Really it’s a question of, “We don’t have the resources and we can’t spend forever; what are all the different buttons we can push?” One of the things we can push is definitely to be a more efficient and effective organization and over time, what we are doing is going to lead to both.
Evo: What are the most difficult elements of the traditional higher education business model to transform?
RW: It’s the academic side in part because administrators can’t just do it. In order to get collaborative academic programs you need to bring faculty together to do that. On the administrative side it is little more of a hierarchical organization and people often come from other organizations and operate differently. This means there are other industries we can look at to see what works for them. On the academic side, it is unique; the faculty owns the curriculum and they really are the ones that need to come together.
Evo: Is there anything you’d like to add about the challenges facing the UMS and what it’s going to take to overcome them?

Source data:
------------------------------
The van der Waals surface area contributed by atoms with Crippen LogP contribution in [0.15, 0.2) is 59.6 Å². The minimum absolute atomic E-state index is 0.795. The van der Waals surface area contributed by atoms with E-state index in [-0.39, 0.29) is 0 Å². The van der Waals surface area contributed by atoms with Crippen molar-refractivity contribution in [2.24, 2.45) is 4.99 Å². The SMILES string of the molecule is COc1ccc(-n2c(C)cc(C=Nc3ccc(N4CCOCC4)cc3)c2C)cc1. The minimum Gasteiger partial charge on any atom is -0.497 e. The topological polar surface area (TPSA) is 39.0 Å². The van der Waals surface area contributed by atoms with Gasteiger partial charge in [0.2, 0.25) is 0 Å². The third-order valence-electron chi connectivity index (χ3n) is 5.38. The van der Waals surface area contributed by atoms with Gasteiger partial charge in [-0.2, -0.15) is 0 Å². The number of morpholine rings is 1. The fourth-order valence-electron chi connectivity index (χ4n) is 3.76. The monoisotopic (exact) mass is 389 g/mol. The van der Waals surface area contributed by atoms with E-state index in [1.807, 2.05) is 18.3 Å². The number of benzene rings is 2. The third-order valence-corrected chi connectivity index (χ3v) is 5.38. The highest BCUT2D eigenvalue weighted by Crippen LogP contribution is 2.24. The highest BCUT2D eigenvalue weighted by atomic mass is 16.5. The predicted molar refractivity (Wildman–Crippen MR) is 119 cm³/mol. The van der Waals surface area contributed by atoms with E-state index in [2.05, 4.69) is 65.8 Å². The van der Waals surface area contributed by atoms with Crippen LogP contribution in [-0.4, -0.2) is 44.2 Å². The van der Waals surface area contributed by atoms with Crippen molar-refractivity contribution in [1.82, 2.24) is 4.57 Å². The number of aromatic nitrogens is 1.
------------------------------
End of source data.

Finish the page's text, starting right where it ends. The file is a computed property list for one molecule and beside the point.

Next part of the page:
RW: For our leadership team, which includes myself and the chancellor and the seven presidents, the question that we constantly ask ourselves to guide our work is what is best for students and the people of Maine. We try to use our values as a public institution with a public mission to guide us in these decisions. It sometimes means going against what we’re comfortable with, but we have some very brave souls trying to figure out how best to work together in order to solve some really big problems.
We’re a very large and rural state and if we don’t have some of the institutions in those rural areas, those people will simply not have access to college. Broadband is a wonderful thing but it is imperfect in rural communities. Access really is about having the physical presence. If we are to serve a state-wide mission and maintain that physical presence, we need to work differently beneath that structure in order to have a more cost effective university system. There’s growing consensus that there are ways for us to do that. We might be a little uncomfortable and might not be what we’re used to, but there are advances in technology that allow us to work differently and people are willing to give those things a try.
This interview has been edited for length.
To read the second installment in this series click here.